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Experiential learning - What is the key to getting learners back into the classroom?

Experiential learning - What is the key to getting learners back into the classroom?

The RSVP Design team enjoyed a great few days at the ATD in New Orleans in May, meeting L+D professionals from across the world. As ever it was an opportunity to take the pulse of the training industry and listen to the cares, concerns and hopes of the people responsible for the workforce development needs of millions of people. ATD is where we hear the first whispers of trends that will direct our efforts in the coming year; so what have we heard this year that we consider to be significant?

 

Unlike other years when we get multiple, and often mixed, messages, this year it can all be distilled into a single word - motivation.

 

We've come through several years of essential experiments in how to work around the tried and tested model of getting people together in one space - sometimes with great results. Yet there's a recognition that face-to-face learning offers so much more than what can be measured using assessment methods that focus on the achievement of pre-defined learning objectives. The powerful social benefit of gathering people in a shared space where they can get to know one another and talk about their experiences of work is hard to evaluate - but L+D professionals agree on one thing - it just hasn't been happening in virtual learning events. Despite all our efforts, and billions spent on the development of new platforms, the informal chat rooms on our screens don't offer the same quality of interaction that breakfast or coffee conversations with colleagues do.

 

So the push is on to get people back into real shared learning spaces - or is it?

 

Certainly, it's what the majority of L+D professionals seem to want; the buzz at our stand in New Orleans was all around our experiential learning tools and what they might offer. Trainers talked about the need for shared learning experiences that deliver results in an attractive way - attractive for the learners, but also for the trainers themselves. Over the past few years, we've listened to a lot of colleagues who were jaded by the lack of immediate feedback and engagement of face-to-face delivery, so the prospect of bright, engaging and effective tools is very understandable. Yet none of this can happen without the learners buying-in, and that's where motivation is the key concern; the question on many lips is this - 

 

'How do we motivate learners to come back into the classroom?'

 

As I've said, we've had several years to get used to a situation where the vast majority of adult learning happens on-line. For many this has involved little other than tidying the corner of the sitting- or bedroom that has become the home office and changing into a new t-shirt. Required training has demanded little effort or disruption of routine from the participant, it's all been very easy to accommodate and all-too-easy to forget. Yet now we suggest that people make the effort to travel to a designated venue, to dress and behave in a particular way, to clear social and professional diaries, and to actively engage in their own learning. It's a big ask - and the L+D profession is concerned that people are reluctant to respond positively. So once again we have to ask the question 'How do we motivate learners to come back into the classroom?'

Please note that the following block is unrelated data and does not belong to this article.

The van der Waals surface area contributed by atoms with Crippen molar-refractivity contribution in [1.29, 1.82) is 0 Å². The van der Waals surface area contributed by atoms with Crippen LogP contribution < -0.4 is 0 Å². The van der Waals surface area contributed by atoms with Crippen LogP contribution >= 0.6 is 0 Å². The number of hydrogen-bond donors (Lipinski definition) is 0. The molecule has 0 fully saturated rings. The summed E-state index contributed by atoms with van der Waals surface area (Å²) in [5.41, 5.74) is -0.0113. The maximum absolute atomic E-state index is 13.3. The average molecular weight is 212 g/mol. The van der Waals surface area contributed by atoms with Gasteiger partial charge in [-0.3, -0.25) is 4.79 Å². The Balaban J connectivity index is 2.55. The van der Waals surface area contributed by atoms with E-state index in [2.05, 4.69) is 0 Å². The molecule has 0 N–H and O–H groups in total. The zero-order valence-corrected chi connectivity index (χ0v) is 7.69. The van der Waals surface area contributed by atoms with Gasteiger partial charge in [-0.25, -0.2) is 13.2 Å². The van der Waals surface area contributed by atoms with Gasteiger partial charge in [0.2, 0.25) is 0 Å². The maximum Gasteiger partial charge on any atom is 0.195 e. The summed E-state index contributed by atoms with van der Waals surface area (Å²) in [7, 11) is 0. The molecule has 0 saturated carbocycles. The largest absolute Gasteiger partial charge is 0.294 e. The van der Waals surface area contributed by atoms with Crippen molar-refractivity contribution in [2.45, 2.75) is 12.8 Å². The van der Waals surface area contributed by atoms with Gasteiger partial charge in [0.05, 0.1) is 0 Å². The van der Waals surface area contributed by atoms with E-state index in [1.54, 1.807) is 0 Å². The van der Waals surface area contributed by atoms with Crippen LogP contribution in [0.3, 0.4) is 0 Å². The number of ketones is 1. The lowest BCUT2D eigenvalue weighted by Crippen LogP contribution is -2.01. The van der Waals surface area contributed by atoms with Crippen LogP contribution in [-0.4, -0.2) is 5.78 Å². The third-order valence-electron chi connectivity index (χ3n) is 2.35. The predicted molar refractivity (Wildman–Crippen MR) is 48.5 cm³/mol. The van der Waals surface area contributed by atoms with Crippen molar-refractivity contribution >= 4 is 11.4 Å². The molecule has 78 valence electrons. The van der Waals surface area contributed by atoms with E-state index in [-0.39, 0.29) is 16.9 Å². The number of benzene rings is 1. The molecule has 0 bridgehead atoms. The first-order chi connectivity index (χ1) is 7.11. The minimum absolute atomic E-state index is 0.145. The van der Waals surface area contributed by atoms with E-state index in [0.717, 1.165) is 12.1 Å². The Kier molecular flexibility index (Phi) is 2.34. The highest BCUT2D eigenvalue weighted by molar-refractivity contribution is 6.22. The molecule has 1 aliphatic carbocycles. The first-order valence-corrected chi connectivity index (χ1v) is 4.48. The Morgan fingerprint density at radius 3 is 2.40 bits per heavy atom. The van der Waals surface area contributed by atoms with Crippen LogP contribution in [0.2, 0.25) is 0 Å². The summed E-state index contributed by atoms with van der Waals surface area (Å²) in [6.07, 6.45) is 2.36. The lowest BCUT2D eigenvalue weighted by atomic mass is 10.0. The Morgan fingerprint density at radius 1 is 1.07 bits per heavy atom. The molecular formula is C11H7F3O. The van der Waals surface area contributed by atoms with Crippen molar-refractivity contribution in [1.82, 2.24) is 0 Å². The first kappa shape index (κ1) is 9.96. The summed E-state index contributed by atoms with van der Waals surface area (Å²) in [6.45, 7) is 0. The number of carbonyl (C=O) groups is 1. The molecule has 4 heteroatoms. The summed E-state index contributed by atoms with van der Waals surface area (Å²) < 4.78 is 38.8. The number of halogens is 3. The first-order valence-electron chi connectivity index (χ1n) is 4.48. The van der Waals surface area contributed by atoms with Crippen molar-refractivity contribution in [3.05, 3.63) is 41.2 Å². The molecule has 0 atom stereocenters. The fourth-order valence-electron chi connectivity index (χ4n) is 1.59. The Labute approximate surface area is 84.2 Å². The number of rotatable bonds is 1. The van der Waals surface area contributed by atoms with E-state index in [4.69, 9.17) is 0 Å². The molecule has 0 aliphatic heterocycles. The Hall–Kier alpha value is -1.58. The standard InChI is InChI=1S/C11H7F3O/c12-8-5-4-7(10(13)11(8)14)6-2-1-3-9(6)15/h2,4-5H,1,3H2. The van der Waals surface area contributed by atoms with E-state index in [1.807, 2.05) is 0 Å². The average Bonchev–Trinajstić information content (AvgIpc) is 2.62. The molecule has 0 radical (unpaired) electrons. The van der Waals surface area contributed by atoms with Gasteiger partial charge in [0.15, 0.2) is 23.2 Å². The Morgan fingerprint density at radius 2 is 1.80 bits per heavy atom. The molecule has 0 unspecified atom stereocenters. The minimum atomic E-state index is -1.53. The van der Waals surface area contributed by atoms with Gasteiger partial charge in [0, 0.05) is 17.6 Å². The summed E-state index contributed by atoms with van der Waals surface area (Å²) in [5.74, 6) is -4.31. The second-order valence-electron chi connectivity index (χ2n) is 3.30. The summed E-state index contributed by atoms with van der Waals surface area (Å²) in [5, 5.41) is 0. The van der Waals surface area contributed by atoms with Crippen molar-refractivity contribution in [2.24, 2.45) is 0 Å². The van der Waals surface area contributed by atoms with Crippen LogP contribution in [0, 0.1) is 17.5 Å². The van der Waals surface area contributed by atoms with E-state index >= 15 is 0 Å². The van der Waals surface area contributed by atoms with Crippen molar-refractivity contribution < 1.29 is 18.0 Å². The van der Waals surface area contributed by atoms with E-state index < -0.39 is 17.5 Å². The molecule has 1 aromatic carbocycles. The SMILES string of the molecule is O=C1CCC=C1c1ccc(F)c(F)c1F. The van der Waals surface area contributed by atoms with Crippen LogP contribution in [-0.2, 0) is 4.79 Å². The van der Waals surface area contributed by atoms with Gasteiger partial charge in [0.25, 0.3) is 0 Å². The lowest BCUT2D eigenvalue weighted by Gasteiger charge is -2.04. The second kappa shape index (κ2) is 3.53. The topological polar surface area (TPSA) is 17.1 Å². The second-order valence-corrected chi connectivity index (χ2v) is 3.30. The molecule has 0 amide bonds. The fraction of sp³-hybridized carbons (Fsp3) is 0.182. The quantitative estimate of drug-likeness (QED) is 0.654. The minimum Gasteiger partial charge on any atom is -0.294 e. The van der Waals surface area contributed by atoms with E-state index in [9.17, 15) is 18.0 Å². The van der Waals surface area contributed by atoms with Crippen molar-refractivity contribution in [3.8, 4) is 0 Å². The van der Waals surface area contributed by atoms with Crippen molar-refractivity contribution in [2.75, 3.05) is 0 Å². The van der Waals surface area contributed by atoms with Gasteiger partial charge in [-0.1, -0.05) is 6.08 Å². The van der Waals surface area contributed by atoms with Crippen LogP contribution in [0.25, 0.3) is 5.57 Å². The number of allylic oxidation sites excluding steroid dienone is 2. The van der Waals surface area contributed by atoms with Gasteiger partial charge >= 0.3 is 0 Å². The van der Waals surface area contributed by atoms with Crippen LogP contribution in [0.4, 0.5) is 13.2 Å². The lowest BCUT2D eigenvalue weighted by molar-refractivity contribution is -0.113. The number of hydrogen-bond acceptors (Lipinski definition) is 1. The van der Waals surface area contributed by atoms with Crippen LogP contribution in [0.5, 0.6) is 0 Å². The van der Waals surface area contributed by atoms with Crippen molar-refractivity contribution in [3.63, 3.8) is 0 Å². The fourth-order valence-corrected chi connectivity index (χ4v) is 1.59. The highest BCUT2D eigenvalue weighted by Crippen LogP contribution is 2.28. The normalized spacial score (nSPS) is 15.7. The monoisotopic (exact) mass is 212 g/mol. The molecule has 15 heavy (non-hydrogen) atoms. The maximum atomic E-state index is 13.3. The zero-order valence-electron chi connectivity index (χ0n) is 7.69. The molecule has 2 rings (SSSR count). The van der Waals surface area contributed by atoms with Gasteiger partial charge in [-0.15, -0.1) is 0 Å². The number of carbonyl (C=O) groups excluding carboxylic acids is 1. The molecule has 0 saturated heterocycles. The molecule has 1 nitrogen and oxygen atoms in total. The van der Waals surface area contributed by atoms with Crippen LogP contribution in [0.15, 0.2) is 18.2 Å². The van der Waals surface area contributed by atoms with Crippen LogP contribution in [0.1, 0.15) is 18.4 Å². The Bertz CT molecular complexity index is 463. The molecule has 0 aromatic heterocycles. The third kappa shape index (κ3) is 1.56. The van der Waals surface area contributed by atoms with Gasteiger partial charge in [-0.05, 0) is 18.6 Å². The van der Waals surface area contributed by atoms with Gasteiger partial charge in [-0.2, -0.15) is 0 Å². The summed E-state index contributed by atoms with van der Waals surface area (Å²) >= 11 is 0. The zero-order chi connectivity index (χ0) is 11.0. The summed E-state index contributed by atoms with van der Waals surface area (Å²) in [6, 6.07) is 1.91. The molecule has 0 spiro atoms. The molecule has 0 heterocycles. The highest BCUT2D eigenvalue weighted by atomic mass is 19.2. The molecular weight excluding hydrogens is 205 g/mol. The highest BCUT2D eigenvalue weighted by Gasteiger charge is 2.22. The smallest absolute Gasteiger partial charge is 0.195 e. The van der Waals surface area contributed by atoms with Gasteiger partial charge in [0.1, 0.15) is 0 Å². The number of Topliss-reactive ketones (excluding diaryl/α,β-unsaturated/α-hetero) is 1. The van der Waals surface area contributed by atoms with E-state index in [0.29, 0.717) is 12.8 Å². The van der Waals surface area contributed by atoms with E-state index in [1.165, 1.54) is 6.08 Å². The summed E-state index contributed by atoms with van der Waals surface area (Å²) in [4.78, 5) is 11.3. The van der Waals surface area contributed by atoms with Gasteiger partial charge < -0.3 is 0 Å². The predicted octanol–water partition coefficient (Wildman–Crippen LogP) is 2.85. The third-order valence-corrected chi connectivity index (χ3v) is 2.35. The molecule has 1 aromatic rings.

For many years the answer to this question would have been based on extrinsic motivation - the offer of some reward or benefit that would be realised after attending the learning event- promotion, a pay-rise, access to workplace benefits etc. Unfortunately, the experience of recent years has meant that these rewards don't have the motivational effect they once had, they're either devalued in the minds of employees, or people are genuinely sceptical that they will be delivered. Carrot or stick approaches that use these as rewards or threaten sanctions if employees don't see them as attractive, have the potential to act as demotivators. Extrinsic motivation is a chancy strategy - it's time to look at approaches that lean into intrinsic motivation.

 

What we need to do is offer shared learning events that are so attractive that participants are prepared to clear their timetables and make the effort to attend - they need to want to be there. FOMO needs to be part of our event design without jeopardising the learning outcomes that make the event a necessity. We have to make the learning itself attractive and build around it the space that will allow participants to derive the benefits of face-to-face contact with colleagues.

 

It is in these spaces that RSVP Design has excelled for the past 20+ years. We design and supply experiential learning tools that have become mainstays of the self-facilitated delivery for major corporations across the world. And the key feature of these tools is the extent to which they engage learners - people genuinely enjoy the experience of taking part. It's that enjoyment that is the best demonstration that working with RSVP Design tools has stimulated the intrinsic motivation of participants.

 

The answer to the question 'How do we motivate learners to come back into the classroom?' is likely to be answered in terms of how we seek to intrinsically motivate them. Success is all about making our learning events so attractive that participants keep coming back for more, and taking away learning that they find to be of immediate value. 


Take a look at our catalogue of tools to find a match for the learning objectives you need to address, or get in touch with us at [email protected]

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